If you do go down the custom roles based on tables (which are likely based on namespaces), you will need a mapping file from the Splunk namespace to the role name in Sentinel.

Resolving the Permission problem.

As you can see, there really is no real high-level concept of permissions in Azure Sentinel and Log Analytics. The lowest level you can set permissions is in the Log Analytics workspace via IAM/Custom roles for tables and then hope everything works right in the higher layers.

Logging Queries

If you choose to migrate without considering any permissions during the migration, it is probably going to be a good idea to log and monitor any queries that are being sent to the Log Analytics workspace (directly or via Sentinel). If there are very sensitive tables contained in the workspace and folks are running queries that should not be doing so, you should be alerted to that (from another workspace/Sentinel?)

So, using Sentinel to monitor Sentinel becomes a thing. Isn’t recursion great?


Net net…Azure Sentinel is missing some pretty substantial permission based features that you enjoy in other SIEMs. It is up to you to determine if the functionality you are gaining, out weighs the short term drawbacks of losing out on these important security features.

Splunk to Sentinel Blog Series

  1. Part I – SPL to KQL, Exporting Objects
  2. Part II – Alerts and Alert Actions
  3. Part III – Lookups, Source Types and Indexes
  4. Part IV – Searches
  5. Part V – Dashboards and Reports
  6. Part VI – Users and Permissions
  7. Part VII – Apps


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Splunk to Sentinel Migration – Part V – Reports and Dashboards

Now that we have the basics in place, its time to approach some of the harder topics that one would run into during a migration. The first difficult thing falls into the category of reports and dashboards.

This is where things become very much like migrating a non-SharePoint CMS to Sharepoint (which I have done many to many instances of with a high performance tool I created called PowerStream).

Splunk Dashboards are very much like web part pages in SharePoint and ASP.NET. They are made into various sections and placed into an XML/HTML file. On the other side of the equation, you have Workbooks in Azure Sentinel / Log Analytics / Azure Monitor. They are also similar to web part pages with sections.

Sections tend to have variables and queries tied to them and then some kind of context that tells the section how to render. This exists on both sides so a mapping has to be done between source and target.

Splunk Sections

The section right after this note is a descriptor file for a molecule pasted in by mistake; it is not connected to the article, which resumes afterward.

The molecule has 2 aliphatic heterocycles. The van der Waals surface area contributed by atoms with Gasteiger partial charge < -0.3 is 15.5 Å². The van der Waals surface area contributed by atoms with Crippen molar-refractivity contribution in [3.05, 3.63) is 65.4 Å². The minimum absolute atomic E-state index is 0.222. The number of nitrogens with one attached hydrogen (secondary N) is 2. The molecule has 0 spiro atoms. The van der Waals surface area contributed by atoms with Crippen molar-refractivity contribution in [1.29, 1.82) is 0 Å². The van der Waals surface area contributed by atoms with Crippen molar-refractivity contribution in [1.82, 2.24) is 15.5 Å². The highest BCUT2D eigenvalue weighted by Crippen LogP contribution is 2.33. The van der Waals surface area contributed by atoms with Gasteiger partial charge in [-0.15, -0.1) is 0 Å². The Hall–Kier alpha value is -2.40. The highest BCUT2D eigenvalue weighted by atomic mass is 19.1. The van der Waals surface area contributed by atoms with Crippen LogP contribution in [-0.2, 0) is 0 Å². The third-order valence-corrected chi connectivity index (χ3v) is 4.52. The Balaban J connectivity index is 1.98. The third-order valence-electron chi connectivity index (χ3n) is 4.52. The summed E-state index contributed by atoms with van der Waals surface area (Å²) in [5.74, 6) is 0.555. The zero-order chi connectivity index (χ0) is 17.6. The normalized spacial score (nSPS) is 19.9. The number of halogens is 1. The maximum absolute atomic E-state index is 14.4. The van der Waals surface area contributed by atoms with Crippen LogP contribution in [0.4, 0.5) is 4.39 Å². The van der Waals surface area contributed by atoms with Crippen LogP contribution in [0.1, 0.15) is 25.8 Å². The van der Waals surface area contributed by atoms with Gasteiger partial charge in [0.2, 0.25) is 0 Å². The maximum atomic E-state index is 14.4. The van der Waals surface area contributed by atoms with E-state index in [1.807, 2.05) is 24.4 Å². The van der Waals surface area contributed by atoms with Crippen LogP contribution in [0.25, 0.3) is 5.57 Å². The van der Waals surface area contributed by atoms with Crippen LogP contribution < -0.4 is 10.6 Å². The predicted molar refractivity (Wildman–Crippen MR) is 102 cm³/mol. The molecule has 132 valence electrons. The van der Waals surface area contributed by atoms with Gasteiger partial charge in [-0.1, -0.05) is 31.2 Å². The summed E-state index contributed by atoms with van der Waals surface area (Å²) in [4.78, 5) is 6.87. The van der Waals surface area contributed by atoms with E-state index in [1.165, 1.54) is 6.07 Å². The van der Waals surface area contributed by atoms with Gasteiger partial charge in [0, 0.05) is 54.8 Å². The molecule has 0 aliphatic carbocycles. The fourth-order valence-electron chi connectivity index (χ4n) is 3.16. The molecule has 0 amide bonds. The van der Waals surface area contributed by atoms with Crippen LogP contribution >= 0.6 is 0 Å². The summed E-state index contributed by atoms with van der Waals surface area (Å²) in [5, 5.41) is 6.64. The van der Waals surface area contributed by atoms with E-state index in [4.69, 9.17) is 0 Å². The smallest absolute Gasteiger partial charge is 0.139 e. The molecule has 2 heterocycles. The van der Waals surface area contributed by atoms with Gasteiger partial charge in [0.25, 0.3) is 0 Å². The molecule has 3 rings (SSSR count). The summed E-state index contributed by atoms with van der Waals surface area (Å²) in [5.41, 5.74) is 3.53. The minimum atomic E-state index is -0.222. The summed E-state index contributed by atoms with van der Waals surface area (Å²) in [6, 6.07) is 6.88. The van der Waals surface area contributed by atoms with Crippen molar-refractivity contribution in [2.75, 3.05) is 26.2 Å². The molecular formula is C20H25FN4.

In Splunk, you have the following sections and types:

When searching for these sections, you will look at each of the xml files that are exported for each dashboard. Inside these xml files you will find a s:key element with the name value of “eai:data”. This contains the actual form that will be displayed as part of the dashboard to users. Inside this form are rows and panels:

Inside these panels will be the sections that are of most importance. Things like HTML text and the search queries will be lurking:

As you can see above, the search query is embedded along with the filters and the options that need to be passed to it. These items need to be extracted and then converted to their Azure equivalents.

Sentinel Sections

In order to do the mapping to Azure you will need to understand how to create the workbooks and then upload them properly so they display in Azure Sentinel. In Azure workbooks, they are defined by JSON and have up to 11 different types of “items”. Here are some examples:

  1. Type 1: KqlItem- HTML\Text
  2. Type 3: KqlItem – Query
  3. Type 9: KqlParameterItem – Parameter
  4. Type 10: MetricsItem – Metric from Log Analytics
  5. Type 11: LinkItem – A Url/Link

Again, as part of the migration, you must take the extracted items from the Splunk dashboard and convert to the Workbook version. Once you have this figured out, you now need to upload the workbook.

Uploading Workbooks

Once you have a converted workbook, its time to upload it to Azure Sentinel. Because Sentinel simply builds off a Log Analytics workspace, most things (but definitely not all) are stored in that workspace. To upload, you will make a post to the following rest endpoint:

$url = "/subscriptions/$subscriptionId/resourcegroups/$resourceGroupName/providers/microsoft.operationalinsights/workspaces/$workspaceName"

The post body has some very specific items that must be set in order for the workbook to show up in Sentinel. As it took me some time to determine these parameters, I’ll leave it to use your favorite tool Fiddler to get to the same point 🙂

In the next post, we will explore how permissions work (well they kinda work, as I mentioned in earlier posts its the weakest part of Sentinel at the moment).

Splunk to Sentinel Blog Series

  1. Part I – SPL to KQL, Exporting Objects
  2. Part II – Alerts and Alert Actions
  3. Part III – Lookups, Source Types and Indexes
  4. Part IV – Searches
  5. Part V – Dashboards and Reports
  6. Part VI – Users and Permissions
  7. Part VII – Apps